Judy Brady, PhD
Assistant Dean for Student Wellness and Engagement
I stand with CHM Black students, staff, faculty, their families and loved ones in demanding social justice and working to end health disparities based on the color of one’s skin!


Joel Maurer, MD
Assistant Dean for Admissions
This privileged, gay, white male sees you. I proactively stand by your side in unity and support.

 
Lisa Lowery, MD
Assistant Dean for Diversity and Cultural Initiatives


Randi N. Stanulis, PhD

Assistant Dean for Professional Development
I see you, I hear you, and I value each one of you. I cry for you and for all of us, for what continues to be allowed to happen in judgment of skin color. You are not alone to make change happen. I and so many others stand beside you to cry out that this is enough. That people of color should not walk in fear. That black men and women, boys and girls in America are each unique and yet the same as every other who deserve freedom and privilege in America. Black lives matter. All of us need to shout that from the mountain tops until we ALL are heard and stand together.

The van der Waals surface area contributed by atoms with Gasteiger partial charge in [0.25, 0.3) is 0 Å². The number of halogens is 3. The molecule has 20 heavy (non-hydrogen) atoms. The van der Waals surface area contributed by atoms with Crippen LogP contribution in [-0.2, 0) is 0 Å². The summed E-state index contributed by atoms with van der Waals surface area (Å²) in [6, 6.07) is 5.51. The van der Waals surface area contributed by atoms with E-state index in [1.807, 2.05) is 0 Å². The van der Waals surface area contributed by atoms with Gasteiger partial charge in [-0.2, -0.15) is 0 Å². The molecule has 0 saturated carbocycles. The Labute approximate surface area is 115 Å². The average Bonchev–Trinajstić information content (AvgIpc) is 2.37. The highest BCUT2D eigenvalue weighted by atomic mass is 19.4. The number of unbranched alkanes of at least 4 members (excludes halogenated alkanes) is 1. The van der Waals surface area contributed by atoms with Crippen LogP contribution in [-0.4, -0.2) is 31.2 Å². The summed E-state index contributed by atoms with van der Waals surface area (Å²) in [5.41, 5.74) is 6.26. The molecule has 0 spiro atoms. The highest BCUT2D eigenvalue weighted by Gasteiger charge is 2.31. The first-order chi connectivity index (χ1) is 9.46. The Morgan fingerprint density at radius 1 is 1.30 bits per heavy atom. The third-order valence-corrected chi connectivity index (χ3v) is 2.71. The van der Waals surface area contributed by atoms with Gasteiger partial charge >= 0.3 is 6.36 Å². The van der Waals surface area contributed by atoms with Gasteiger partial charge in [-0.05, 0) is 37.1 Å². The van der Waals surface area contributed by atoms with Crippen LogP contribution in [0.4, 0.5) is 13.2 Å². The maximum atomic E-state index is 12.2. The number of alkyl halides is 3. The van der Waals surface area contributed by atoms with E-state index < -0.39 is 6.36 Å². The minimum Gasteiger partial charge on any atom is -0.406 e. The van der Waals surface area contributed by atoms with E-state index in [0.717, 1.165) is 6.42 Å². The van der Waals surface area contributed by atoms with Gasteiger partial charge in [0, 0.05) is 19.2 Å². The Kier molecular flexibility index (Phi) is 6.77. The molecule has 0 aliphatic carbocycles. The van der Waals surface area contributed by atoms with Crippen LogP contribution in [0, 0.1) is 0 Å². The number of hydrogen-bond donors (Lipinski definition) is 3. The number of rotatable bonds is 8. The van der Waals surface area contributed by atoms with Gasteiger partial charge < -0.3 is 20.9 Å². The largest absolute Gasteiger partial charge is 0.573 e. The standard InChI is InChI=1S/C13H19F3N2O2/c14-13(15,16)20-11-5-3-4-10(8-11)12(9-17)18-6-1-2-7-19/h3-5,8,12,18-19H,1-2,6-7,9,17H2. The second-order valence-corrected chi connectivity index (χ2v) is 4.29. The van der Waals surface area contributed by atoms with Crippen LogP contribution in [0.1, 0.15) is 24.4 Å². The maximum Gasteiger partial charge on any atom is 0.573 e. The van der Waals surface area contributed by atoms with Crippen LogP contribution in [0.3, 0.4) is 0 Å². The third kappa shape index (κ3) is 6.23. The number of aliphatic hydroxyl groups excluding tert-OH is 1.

Jerry Kooiman 
Assistant Dean and Chief External Relations Officer
I see you. I may not be able to feel your pain, but I know you are hurting. I may not be able to feel your anger, but I know you are angry because of racism and injustice. I may not understand racial injustice the way you do, but I support your fight for justice. May we as a medical school, as a community, as a state and as a nation find the ways and the willingness to work together toward creating a just society. A community that learns to treat all people with respect and dignity and embraces diversity and inclusion. And God open my eyes and ears.


Julie Phillips, MD, MPH
Assistant Dean for Student Career and Professional Development